Readings at Mass
|Joshua 24:1-2,15-18 ©|
|Psalm 33:2-3,16-23 ©|
|Ephesians 5:21-32 ©|
|Alternative Second reading|
|Ephesians 5:2,25-32 ©|
|Gospel||John 6:60-69 ©|
TRANSCRIPT “Many Did Not Follow…” – 21st Sunday OT 2015
All right. Three readings this week have tough teachings, each one of them. The first reading from the book of Joshua, after the people of God have gone through the wilderness journey and everyone except for Joshua and one other young man survived that journey. Moses and the rest of the people died in the desert. And they come to the River Jordan. God asks them a question. He says, “Today you must choose,” He was speaking through Joshua, “Are you with me or you’re against me?” And the people respond, “We’re with you, Lord. We believe you.” And we have to choose between the one true God or all these other gods of our own making and other spirits and so forth, the things that created divided hearts. And the people follow and they cross through the River Jordan into the Promised Land. It’s a line that they must cross. And it is a tough teaching, it’s a tough test, but it’s very black and white. You’re either with me or you’re against me.
The second reading too is a tough teaching. And in modern times and sometimes liberal theologians, they want to edit away this reading because it’s hard for us to hear. But just because something is hard to hear and it’s challenging doesn’t mean we ignore it or whitewash it out of the word of God. And we have to reflect upon this. And we heard how this deep mystery, St. Paul is speaking, that is marriage. What is marriage? First of all what it’s not and unfortunately and this is why many have ignored this passage, and we don’t hear it too much at the weddings although we hear that some of the couples choose this. Sometimes people use this to show some sort of domination or abuse even of spouses, of husbands towards wives. That is inspired, not from the spirit of God, but from the devil. Okay? The abuse that husbands use towards their wives in the name of some sort of interpretation that husbands are heads of wives, therefore…is false.
In fact, what Christ teaches us is that He is the model. He is the icon of which a marriage is called to be. So husbands and wives are to be subject to one another, to be obedient, to be loving, to be self-sacrificial to one another as Christ is to His church and the church loves and follows Christ Jesus. This is the call. Okay? The point of marriage, you’re not…husbands and wives, the point of marriage from a sacramental perspective, it’s not just to help each other to pay taxes. Okay? And it’s not just puppy love and friendship, that is important. That is the human element of marriage. It is the love between two, a man and a woman. Yes, but that’s the natural side. The sacramental side, what it means to be married from a Christian perspective is to help each other to get to heaven. That’s the difference. The taxes, do your taxes fine. Pay the least amount of tax legally expected of you. But the point of Christian marriage is to help each other to be saints, to get to heaven.
And the third and the final tough teaching that we have. Another line in the sand that we must be faithful too otherwise we are out of the communion with God, is the teaching on the real flesh and blood that Jesus gives to us to bring us to eternal life. Now I’ve shared with you a little bit in last week’s on this sixth chapter of John. It’s called The Bread of Life Discourse. We had the climax and now the denouement, the reaction to what Jesus says. First he says, “Very truly, unless you eat the flesh of the Son of Man and drink His blood, you cannot have eternal life.” You can’t go to heaven, right? And first, they balk at this. They say, “This teaching is difficult, it’s tough.” First thing to know, the crowd, the people that are balking, the people that are challenging Jesus, they’re not His enemies, they’re not the Pharisees or those who are trying to attack Jesus. They’re His closest disciples. Those that have witnessed the miracle of the multiplication of the loaves and fishes. They’re the ones that love Him and follow Him. And now He teaches them this line in the sand sort of teaching. Okay?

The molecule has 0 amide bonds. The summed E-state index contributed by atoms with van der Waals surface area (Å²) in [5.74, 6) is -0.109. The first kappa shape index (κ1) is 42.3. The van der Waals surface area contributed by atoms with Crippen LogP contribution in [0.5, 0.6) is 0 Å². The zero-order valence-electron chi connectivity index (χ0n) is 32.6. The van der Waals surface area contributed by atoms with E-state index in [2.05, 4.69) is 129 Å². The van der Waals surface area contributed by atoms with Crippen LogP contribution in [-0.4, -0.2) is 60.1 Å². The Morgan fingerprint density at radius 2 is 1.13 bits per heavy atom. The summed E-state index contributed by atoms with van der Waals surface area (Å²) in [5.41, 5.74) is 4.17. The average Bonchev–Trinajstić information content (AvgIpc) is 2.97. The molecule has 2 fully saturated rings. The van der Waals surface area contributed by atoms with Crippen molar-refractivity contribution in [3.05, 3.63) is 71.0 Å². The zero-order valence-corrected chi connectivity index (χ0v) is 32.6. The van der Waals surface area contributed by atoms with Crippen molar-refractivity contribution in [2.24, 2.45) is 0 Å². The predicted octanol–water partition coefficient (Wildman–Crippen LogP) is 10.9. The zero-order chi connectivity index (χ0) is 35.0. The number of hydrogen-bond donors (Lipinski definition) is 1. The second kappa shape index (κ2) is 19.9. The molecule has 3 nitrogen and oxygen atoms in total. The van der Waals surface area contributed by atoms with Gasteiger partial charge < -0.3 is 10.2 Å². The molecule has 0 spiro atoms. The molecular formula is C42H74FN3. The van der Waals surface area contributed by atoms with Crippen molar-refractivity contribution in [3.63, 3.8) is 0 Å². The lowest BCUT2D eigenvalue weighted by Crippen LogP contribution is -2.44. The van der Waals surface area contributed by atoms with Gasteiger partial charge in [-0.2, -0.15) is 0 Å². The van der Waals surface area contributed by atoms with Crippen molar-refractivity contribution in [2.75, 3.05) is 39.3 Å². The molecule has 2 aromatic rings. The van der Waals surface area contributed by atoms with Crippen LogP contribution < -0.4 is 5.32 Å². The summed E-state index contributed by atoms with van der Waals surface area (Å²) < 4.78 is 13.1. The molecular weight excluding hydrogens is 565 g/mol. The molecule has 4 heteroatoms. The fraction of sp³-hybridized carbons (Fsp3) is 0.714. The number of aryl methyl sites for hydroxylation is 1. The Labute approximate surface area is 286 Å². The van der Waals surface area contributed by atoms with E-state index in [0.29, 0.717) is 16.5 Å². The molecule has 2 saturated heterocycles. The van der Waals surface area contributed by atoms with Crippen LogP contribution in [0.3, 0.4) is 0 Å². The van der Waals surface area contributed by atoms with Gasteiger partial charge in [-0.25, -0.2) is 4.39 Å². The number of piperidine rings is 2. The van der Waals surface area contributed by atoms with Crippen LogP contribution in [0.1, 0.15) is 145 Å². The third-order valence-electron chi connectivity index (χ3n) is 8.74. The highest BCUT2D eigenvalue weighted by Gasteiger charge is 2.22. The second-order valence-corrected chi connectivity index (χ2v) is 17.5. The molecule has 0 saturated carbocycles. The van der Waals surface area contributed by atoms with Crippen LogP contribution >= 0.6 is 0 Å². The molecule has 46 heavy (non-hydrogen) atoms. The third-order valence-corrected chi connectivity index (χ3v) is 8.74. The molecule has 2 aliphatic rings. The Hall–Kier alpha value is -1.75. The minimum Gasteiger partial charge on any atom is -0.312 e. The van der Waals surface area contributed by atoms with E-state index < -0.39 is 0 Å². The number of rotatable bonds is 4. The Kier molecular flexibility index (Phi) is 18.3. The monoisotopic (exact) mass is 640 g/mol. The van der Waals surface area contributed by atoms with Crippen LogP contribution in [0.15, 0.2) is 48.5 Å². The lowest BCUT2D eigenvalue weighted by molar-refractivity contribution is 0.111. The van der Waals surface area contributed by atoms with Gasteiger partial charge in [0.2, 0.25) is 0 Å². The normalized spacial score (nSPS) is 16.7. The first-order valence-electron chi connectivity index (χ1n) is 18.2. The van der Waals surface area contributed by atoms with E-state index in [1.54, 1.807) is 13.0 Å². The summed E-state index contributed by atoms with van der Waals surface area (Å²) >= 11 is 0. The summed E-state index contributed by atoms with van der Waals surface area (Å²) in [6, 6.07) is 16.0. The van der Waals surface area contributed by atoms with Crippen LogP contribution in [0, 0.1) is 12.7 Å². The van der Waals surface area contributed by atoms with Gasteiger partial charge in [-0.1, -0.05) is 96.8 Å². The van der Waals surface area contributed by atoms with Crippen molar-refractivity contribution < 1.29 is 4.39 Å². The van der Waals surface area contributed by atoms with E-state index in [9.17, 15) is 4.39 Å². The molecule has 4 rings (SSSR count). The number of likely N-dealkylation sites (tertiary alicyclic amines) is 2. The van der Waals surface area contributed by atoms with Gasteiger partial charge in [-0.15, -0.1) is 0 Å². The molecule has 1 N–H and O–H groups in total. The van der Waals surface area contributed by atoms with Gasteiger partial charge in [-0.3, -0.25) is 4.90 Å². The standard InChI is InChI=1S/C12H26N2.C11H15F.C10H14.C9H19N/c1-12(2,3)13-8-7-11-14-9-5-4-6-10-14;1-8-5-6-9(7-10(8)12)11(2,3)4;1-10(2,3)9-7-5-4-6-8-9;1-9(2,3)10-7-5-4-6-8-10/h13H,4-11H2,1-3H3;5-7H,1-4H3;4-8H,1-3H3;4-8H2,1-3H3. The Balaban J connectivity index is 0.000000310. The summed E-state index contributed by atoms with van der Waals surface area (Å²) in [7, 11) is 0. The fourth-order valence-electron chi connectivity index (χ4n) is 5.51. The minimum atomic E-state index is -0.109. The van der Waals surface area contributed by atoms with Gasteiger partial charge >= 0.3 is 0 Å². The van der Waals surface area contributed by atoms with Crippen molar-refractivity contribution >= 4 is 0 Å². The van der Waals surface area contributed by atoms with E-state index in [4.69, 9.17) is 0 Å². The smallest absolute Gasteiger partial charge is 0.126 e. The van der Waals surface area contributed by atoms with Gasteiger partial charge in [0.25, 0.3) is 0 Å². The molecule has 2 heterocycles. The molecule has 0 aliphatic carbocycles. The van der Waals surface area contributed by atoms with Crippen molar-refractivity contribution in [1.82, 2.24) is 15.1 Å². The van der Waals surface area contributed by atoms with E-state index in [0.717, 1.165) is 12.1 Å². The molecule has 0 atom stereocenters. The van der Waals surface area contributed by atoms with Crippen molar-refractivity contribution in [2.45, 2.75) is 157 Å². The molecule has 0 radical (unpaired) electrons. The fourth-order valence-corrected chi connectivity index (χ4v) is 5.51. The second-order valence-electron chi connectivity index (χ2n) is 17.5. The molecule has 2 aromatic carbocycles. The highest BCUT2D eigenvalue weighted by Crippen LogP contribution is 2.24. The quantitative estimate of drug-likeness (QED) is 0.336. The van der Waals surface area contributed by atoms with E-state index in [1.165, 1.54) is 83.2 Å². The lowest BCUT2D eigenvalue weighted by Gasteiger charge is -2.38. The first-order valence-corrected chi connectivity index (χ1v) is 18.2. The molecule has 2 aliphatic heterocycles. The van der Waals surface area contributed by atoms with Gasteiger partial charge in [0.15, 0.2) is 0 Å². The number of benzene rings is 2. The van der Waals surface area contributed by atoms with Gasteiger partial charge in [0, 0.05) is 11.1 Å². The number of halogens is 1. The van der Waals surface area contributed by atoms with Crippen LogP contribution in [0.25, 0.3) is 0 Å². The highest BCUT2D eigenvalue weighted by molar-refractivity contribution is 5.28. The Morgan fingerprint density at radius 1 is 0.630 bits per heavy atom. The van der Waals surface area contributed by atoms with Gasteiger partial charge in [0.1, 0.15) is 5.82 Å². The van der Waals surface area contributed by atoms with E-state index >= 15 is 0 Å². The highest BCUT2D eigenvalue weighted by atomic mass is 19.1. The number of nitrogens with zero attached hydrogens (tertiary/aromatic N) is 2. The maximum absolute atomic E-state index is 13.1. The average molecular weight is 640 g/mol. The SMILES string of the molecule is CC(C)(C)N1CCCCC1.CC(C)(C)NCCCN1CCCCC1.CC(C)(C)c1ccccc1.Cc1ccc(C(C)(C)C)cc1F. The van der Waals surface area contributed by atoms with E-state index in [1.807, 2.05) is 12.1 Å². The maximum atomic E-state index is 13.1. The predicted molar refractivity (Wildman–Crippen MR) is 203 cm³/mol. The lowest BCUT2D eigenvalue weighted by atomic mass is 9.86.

I came across this story about this explorer conquistador named Francisco Pizarro. Regardless of what happened with the conquest and so forth, it’s an interesting story where the Spaniards are following in this army and they’ve conquered what’s now Panama, Central America and they want to go into South America. And Pizarro is pretty bold, he draws a line in the sand and says, “Okay, Castilians, Spaniards. You can either be cowards and go back to poverty in Panama or you can cross this line and follow me with courage to the wealth” of what, at the time, was the Incan empire in Peru. None of them really followed, but there was, they call the thirteen. Twelve men followed him, and he went to Gods knows where, look for the lost city of gold and silver. But the story is an interesting line in the sand moment where basically you’re either with me or you fall and we disperse.
And this happens with this teaching. Jesus, after he’s challenged by the disciples and they’re disturbed by this teaching because Jewish people under the law, the Israelites, were forbidden to eat flesh and blood. Okay? Why? Because the pagans used to kill their enemies and drink their blood and then there was various other proscriptions [SP], things that…pagan sacrifices. And the Israelite people when they hear flesh and blood, they immediately say, “This is wrong. It’s cannibalism or some other sort of evil that leads us away from God.”
So rightly they questioned. They said, “This can’t be true. How is it possible?” And what does Jesus do? He intensifies His language. At first He says in the Greek in the gospel, John is [inaudible 00:06:29], “Eat my flesh, drink my blood.” Sort of how human beings eat, we sit down and we eat. I go to your house and we [inaudible 00:06:36] some perogies and cabbage rolls, okay? Well, what happens is Jesus doesn’t back down. He actually says, “Amen [SP], amen” or “very truly I tell you, which means if this is true. And he says unless you…now he uses the word [inaudible 00:06:52] and this he says, “Unless you gnaw on my flesh and drink in my blood, you cannot have eternal life.” That word [inaudible 00:07:00] is way like animals, like the coyotes like I said a couple of weeks ago, the way the coyotes devour the flesh outside behind my rectory in St. Fran [SP].